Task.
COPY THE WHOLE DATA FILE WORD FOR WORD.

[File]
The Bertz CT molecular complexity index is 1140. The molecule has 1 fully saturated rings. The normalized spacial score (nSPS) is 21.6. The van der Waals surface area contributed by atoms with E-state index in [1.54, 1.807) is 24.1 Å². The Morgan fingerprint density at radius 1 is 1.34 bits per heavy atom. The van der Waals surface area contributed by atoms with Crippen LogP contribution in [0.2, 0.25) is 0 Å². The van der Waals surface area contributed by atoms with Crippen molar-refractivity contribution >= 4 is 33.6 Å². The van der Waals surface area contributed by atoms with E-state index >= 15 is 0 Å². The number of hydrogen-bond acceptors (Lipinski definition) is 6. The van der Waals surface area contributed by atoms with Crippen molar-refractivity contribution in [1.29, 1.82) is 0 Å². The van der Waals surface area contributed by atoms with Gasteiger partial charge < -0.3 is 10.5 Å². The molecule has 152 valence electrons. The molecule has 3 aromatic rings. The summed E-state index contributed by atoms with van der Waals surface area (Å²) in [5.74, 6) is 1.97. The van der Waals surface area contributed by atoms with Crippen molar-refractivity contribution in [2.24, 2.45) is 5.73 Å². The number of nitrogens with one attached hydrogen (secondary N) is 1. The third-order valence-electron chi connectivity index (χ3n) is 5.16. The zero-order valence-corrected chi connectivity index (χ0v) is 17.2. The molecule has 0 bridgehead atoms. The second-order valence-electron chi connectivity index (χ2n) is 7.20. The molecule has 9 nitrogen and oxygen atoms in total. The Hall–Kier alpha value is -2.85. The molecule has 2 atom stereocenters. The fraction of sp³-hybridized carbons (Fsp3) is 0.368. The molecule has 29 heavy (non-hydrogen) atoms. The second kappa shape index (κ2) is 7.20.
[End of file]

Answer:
The Bertz CT molecular complexity index is 1140. The molecule has 1 fully saturated rings. The normalized spacial score (nSPS) is 21.6. The van der Waals surface area contributed by atoms with E-state index in [1.54, 1.807) is 24.1 Å². The Morgan fingerprint density at radius 1 is 1.34 bits per heavy atom. The van der Waals surface area contributed by atoms with Crippen LogP contribution in [0.2, 0.25) is 0 Å². The van der Waals surface area contributed by atoms with Crippen molar-refractivity contribution >= 4 is 33.6 Å². The van der Waals surface area contributed by atoms with E-state index >= 15 is 0 Å². The number of hydrogen-bond acceptors (Lipinski definition) is 6. The van der Waals surface area contributed by atoms with Crippen molar-refractivity contribution in [1.29, 1.82) is 0 Å². The van der Waals surface area contributed by atoms with Gasteiger partial charge < -0.3 is 10.5 Å². The molecule has 152 valence electrons. The molecule has 3 aromatic rings. The summed E-state index contributed by atoms with van der Waals surface area (Å²) in [5.74, 6) is 1.97. The van der Waals surface area contributed by atoms with Crippen molar-refractivity contribution in [2.24, 2.45) is 5.73 Å². The number of nitrogens with one attached hydrogen (secondary N) is 1. The third-order valence-electron chi connectivity index (χ3n) is 5.16. The zero-order valence-corrected chi connectivity index (χ0v) is 17.2. The molecule has 0 bridgehead atoms. The second-order valence-electron chi connectivity index (χ2n) is 7.20. The molecule has 9 nitrogen and oxygen atoms in total. The Hall–Kier alpha value is -2.85. The molecule has 2 atom stereocenters. The fraction of sp³-hybridized carbons (Fsp3) is 0.368. The molecule has 29 heavy (non-hydrogen) atoms. The second kappa shape index (κ2) is 7.20.